PRICING YOUR ARTWORK
I have gone over this topic before, however I will address it again as I now have more information. Recently, I listened to a speech about pricing of artwork and in it I heard some interesting points that I think are important to share.
We as artists, often feel that if we are new in the field we should not ask the high prices that more established artists can get. While that may be true to some extent, if we price our artwork too low, we can actually drive away collectors. They may ask themselves "Why is this piece so much lower than the others? Is is not as good? Is the artist not confident in their work?"
These questions make us stop and think. Is that how I want my art to be seen by others? Do I not feel that my work is good enough to be hung and seen with more established artists? Do I devalue my work by my prices?
While we may not be able to get the high prices some artists are able to command, that certainly does not mean we cannot ask a reasonable amount for our work. If we price our artwork too low, we are in effect telling others that we do not think our work is good and not worth a decent price. So the question then becomes, What is a good price?
Some established artists I know command as much as $70,000 for a new painting. That's not what I am talking about here, let me make that clear. But, I AM saying that we should never UNDERPRICE our work! I have made this suggestion before, and it still stands, go out to galleries, stores, etc, or go online and look at other artists whose work is similar to yours in style, media, or quality. Look at the prices they are charging and then set your prices just below theirs. It may seem high at first, but believe me, the general population sees it and reacts to it in a favorable way.
Once, as an experiment, I reduced my prices to a rock-bottom amount similar to a high school or college student may have. The result was that my sales plummeted! When I increased the prices again, it took a while for the sales to build back up, but they did increase! I was amazed at these results, because I had thought they would increase with lower prices. It was a lesson learned. People strongly feel that "you get what you pay for!" If your prices are higher, your work is more valuable!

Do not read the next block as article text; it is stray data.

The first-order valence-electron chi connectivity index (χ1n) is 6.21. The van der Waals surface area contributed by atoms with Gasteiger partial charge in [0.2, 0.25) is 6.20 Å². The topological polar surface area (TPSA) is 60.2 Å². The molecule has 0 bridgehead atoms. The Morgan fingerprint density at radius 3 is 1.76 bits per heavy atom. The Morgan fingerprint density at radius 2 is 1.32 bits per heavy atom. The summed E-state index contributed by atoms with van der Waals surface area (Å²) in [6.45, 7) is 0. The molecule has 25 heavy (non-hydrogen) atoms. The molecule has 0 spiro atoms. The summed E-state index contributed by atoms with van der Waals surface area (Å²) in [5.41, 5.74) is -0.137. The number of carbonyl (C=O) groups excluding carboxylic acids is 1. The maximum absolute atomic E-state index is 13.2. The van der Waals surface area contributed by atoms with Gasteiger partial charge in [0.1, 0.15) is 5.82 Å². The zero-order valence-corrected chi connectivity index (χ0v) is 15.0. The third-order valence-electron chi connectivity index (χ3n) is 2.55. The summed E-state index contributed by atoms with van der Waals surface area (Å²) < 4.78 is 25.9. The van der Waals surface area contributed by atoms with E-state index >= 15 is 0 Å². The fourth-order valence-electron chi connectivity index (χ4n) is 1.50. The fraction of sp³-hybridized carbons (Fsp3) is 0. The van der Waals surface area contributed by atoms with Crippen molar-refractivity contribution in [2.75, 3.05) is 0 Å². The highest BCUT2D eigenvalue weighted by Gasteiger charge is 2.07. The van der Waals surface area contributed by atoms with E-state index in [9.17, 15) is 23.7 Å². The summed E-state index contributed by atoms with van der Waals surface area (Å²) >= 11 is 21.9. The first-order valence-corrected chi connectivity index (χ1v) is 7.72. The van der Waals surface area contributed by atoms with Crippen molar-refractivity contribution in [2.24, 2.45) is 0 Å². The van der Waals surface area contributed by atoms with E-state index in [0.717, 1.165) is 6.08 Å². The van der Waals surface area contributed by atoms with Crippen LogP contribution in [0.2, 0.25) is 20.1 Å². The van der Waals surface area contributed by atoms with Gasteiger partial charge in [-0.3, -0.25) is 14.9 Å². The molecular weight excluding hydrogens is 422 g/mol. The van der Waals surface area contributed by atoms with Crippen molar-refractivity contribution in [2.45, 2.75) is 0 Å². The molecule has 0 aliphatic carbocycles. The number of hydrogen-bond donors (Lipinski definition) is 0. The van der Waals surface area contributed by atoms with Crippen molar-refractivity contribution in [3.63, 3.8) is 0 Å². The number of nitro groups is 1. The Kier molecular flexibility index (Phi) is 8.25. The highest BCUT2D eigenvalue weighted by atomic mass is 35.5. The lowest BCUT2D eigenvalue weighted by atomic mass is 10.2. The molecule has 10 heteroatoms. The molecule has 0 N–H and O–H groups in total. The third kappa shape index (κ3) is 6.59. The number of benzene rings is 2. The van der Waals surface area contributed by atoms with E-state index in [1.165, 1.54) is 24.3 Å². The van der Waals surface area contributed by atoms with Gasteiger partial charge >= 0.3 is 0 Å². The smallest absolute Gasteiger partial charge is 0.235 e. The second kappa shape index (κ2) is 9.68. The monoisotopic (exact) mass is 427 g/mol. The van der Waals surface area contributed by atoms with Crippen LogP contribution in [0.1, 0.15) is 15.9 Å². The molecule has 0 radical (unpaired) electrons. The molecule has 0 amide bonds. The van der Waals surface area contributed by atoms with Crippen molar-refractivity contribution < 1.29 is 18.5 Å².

Now, I am NOT saying that you should go out and put exorbitant prices on your work! Far from it. When I was asked by an art gallery what my "gallery prices" were (meaning what price would be posted on my art when hung in the gallery) I went to the website of that gallery and carefully researched the artwork posted by the other artists. I then set my prices in line with theirs. Not the highest, but certainly not the lowest!
A suggested amount to begin with is around the price of $1 to $2 per square inch for a medium size piece of artwork, and then go up for a small piece and down for a large piece to keep the prices reasonable. Say for example you have an 16 x 20 canvas. At $2 (per sq. inch-psi) it would be priced at $640 (16 x 20 = 320 x 2) Well for a 10 x 10 that may be ok, but say you have a 5 x 7: $70 would be a low price. So you would jump to $2.50 psi bringing the price up to a more reasonable price of $87.50, or I would round up to $90-100 ($100 is $2.86 psi) Now if you have a large 36 x 48 canvas that would be way too much to ask, so you would drop back to perhaps $1 psi which puts it at $1728 or round it up to $1800. That is not an unreasonable price for such a large piece, assuming, of course, it is good enough to price and sell in the first place, of course!
So, think about this for a while and then decide where you will go with your prices. Remember, you tell others what you think of yourself and your work by the price you place on it. Don't get "puffed up with pride" but don't underestimate your worth either!
Below I have photos of my most recent sales. Enjoy, and thanks for your continued support!
10 x 8
36 x 8